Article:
Monday, October 24, 2011

Introduction to Psalm 22 - The Lord is my shepherd

Psalm 22: Trust in God

Psalm 22 is one of those psalms everyone should know, and particularly timely as we are running up to November, the month traditionally devoted to prayer for the dead - and Psalm 22 is one of the psalms used in the Office of the Dead (at Matins).

Pope Benedict XVI introduces his catechesis on it by saying:

“Turning to the Lord in prayer implies a radical act of trust, in the awareness that one is entrusting oneself to God who is good, “merciful and gracious, slow to anger, and abounding in steadfast love and faithfulness” (Ex 34:6-7; Ps 86[85]:15; cf. Joel 2:13; Jon 4:2; Ps 103 [102]:8; 145[144]:8; Neh 9:17). For this reason I would like to reflect with you today on a Psalm that is totally imbued with trust, in which the Psalmist expresses his serene certainty that he is guided and protected, safe from every danger, because the Lord is his Shepherd. It is Psalm 23 [22, according to the Greco-Latin numbering], a text familiar to all and loved by all.”

Psalm 22 has six verses as set out in most Bibles (indicated in brackets), but in the older liturgical ordering which I will use here it is split into ten verses including the title.

Text of the psalm

Here is the full text of it with translation from the Douay-Rheims:

1. Psalmus David.
A psalm for David

2. Dominus regit me, et nihil mihi deerit:in loco pascuæ, ibi me collocavit.
The Lord rules me: and I shall want nothing. He has set me in a place of pasture

3. Super aquam refectionis educavit me; animam meam convertit.
He has brought me up, on the water of refreshment: He has converted my soul.

4 Deduxit me super semitas justitiæ propter nomen suum.
He has led me on the paths of justice, for his own name's sake.

5 Nam etsi ambulavero in medio umbræ mortis, non timebo mala, quoniam tu mecum es.
For though I should walk in the midst of the shadow of death, I will fear no evils, for you are with me.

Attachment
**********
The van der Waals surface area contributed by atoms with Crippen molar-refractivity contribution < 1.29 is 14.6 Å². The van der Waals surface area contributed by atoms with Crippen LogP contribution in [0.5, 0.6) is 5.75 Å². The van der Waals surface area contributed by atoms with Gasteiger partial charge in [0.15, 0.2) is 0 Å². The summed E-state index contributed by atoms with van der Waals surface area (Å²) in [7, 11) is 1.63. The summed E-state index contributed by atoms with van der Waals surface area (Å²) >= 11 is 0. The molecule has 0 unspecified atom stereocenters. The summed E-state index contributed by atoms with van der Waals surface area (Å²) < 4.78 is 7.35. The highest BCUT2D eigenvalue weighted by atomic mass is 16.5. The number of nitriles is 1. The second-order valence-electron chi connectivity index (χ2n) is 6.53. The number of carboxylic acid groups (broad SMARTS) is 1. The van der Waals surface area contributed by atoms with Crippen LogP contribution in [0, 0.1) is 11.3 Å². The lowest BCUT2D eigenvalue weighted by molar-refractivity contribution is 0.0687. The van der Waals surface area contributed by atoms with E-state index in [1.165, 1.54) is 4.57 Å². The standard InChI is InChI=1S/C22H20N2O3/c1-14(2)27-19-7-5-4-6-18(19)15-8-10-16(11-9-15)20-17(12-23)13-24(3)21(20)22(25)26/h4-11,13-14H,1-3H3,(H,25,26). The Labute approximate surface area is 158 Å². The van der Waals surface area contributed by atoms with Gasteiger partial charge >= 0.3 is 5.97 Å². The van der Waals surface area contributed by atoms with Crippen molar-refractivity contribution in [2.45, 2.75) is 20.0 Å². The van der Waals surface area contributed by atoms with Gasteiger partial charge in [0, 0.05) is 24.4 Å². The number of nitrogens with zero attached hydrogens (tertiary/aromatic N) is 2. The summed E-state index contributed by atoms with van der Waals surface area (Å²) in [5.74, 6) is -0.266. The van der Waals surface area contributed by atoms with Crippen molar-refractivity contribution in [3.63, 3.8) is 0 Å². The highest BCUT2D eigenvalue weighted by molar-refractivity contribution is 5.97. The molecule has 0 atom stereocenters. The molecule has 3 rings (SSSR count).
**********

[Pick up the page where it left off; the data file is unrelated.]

6 Virga tua, et baculus tuus, ipsa me consolata sunt.
Your rod and your staff, they have comforted me.

7 Parasti in conspectu meo mensam adversus eos qui tribulant me;
You have prepared a table before me against them that afflict me.

8 impinguasti in oleo caput meum : et calix meus inebrians, quam præclarus est!
You have anointed my head with oil; and my chalice which inebriates me, how goodly is it!

9 Et misericordia tua subsequetur me omnibus diebus vitæ meæ;
And your mercy will follow me all the days of my life.

10 et ut inhabitem in domo Domini in longitudinem dierum.
And that I may dwell in the house of the Lord unto length of days.

You can listen to it being read here.  Or hear it chanted:

Key themes

This psalm presents two main images: first the sheep in a pasture, being led by the good shepherd; and secondly a vision of the heavenly banquet awaiting us. Pope Benedict comments:

With their richness and depth the images of this Psalm have accompanied the whole of the history and religious experience of the People of Israel and accompany Christians. The figure of the shepherd, in particular, calls to mind the original time of the Exodus, the long journey through the desert, as a flock under the guidance of the divine Shepherd (cf. Is 63:11-14; Ps 77: 20-21; 78:52-54). And in the Promised Land, the king had the task of tending the Lord’s flock, like David, the shepherd chosen by God and a figure of the Messiah (cf. 2 Sam 5:1-2; 7:8 Ps 78[77]:70-72).

Then after the Babylonian Exile, as it were in a new Exodus (cf. Is 40:3-5, 9-11; 43:16-21), Israel was brought back to its homeland like a lost sheep found and led by God to luxuriant pastures and resting places (cf. Ezek 34:11-16, 23-31). However, it is in the Lord Jesus that all the evocative power of our Psalm reaches completeness, finds the fullness of its meaning: Jesus is the “Good Shepherd” who goes in search of lost sheep, who knows his sheep and lays down his life for them (cf. Mt 18:12-14; Lk 15:4-7; Jn 10:2-4, 11-18). He is the way, the right path that leads us to life (cf. Jn 14:6), the light that illuminates the dark valley and overcomes all our fears (cf. Jn 1:9; 8:12; 9:5; 12:46).

He is the generous host who welcomes us and rescues us from our enemies, preparing for us the table of his body and his blood (cf. Mt 26:26-29; Mk 14:22-25); Lk 22:19-20) and the definitive table of the messianic banquet in Heaven (cf. Lk 14:15ff; Rev 3:20; 19:9). He is the Royal Shepherd, king in docility and in forgiveness, enthroned on the glorious wood of the cross (cf. Jn 3:13-15; 12:32; 17:4-5).

Dear brothers and sisters, Psalm 23 invites us to renew our trust in God, abandoning ourselves totally in his hands. Let us therefore ask with faith that the Lord also grant us on the difficult ways of our time that we always walk on his paths as a docile and obedient flock, and that he welcome us to his house, to his table, and lead us to “still waters” so that, in accepting the gift of his Spirit, we may quench our thirst at his sources, springs of the living water “welling up to eternal life” (Jn 4:14; cf. 7:37-39).

The next part of this mini-series starts looking at the psalm verse by verse.  And for those focused on learning the Latin I've also put together:

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